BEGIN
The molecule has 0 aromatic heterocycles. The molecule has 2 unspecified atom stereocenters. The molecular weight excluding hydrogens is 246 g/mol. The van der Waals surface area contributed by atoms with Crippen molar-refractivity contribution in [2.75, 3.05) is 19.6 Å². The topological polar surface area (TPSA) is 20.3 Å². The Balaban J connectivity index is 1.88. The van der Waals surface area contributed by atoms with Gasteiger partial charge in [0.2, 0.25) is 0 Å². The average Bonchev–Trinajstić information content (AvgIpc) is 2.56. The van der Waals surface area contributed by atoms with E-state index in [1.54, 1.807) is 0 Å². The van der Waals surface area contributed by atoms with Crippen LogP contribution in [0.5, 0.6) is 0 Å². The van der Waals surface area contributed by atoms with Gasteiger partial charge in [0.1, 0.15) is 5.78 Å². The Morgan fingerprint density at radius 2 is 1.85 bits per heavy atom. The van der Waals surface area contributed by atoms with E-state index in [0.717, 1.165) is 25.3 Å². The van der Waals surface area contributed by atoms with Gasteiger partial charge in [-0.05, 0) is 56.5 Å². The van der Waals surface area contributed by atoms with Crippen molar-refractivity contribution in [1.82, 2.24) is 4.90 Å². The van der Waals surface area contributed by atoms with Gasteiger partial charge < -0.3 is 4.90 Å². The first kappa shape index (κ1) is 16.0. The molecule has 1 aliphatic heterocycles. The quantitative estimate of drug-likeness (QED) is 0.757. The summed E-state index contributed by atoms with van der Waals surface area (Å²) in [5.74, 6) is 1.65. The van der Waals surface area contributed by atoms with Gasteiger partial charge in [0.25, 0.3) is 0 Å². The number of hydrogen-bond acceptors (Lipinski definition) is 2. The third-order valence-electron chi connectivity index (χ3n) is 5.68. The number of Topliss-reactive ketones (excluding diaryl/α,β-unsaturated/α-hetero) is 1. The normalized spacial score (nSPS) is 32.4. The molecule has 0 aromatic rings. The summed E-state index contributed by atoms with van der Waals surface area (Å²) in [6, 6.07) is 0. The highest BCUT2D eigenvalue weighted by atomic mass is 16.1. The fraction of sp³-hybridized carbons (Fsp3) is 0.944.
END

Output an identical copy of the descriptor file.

The molecule has 0 aromatic heterocycles. The molecule has 2 unspecified atom stereocenters. The molecular weight excluding hydrogens is 246 g/mol. The van der Waals surface area contributed by atoms with Crippen molar-refractivity contribution in [2.75, 3.05) is 19.6 Å². The topological polar surface area (TPSA) is 20.3 Å². The Balaban J connectivity index is 1.88. The van der Waals surface area contributed by atoms with Gasteiger partial charge in [0.2, 0.25) is 0 Å². The average Bonchev–Trinajstić information content (AvgIpc) is 2.56. The van der Waals surface area contributed by atoms with E-state index in [1.54, 1.807) is 0 Å². The van der Waals surface area contributed by atoms with Crippen LogP contribution in [0.5, 0.6) is 0 Å². The van der Waals surface area contributed by atoms with Gasteiger partial charge in [0.1, 0.15) is 5.78 Å². The Morgan fingerprint density at radius 2 is 1.85 bits per heavy atom. The van der Waals surface area contributed by atoms with E-state index in [0.717, 1.165) is 25.3 Å². The van der Waals surface area contributed by atoms with Gasteiger partial charge in [-0.05, 0) is 56.5 Å². The van der Waals surface area contributed by atoms with Crippen molar-refractivity contribution in [1.82, 2.24) is 4.90 Å². The van der Waals surface area contributed by atoms with Gasteiger partial charge < -0.3 is 4.90 Å². The first kappa shape index (κ1) is 16.0. The molecule has 1 aliphatic heterocycles. The quantitative estimate of drug-likeness (QED) is 0.757. The summed E-state index contributed by atoms with van der Waals surface area (Å²) in [5.74, 6) is 1.65. The van der Waals surface area contributed by atoms with Gasteiger partial charge in [0.25, 0.3) is 0 Å². The number of hydrogen-bond acceptors (Lipinski definition) is 2. The third-order valence-electron chi connectivity index (χ3n) is 5.68. The number of Topliss-reactive ketones (excluding diaryl/α,β-unsaturated/α-hetero) is 1. The normalized spacial score (nSPS) is 32.4. The molecule has 0 aromatic rings. The summed E-state index contributed by atoms with van der Waals surface area (Å²) in [6, 6.07) is 0. The highest BCUT2D eigenvalue weighted by atomic mass is 16.1. The fraction of sp³-hybridized carbons (Fsp3) is 0.944.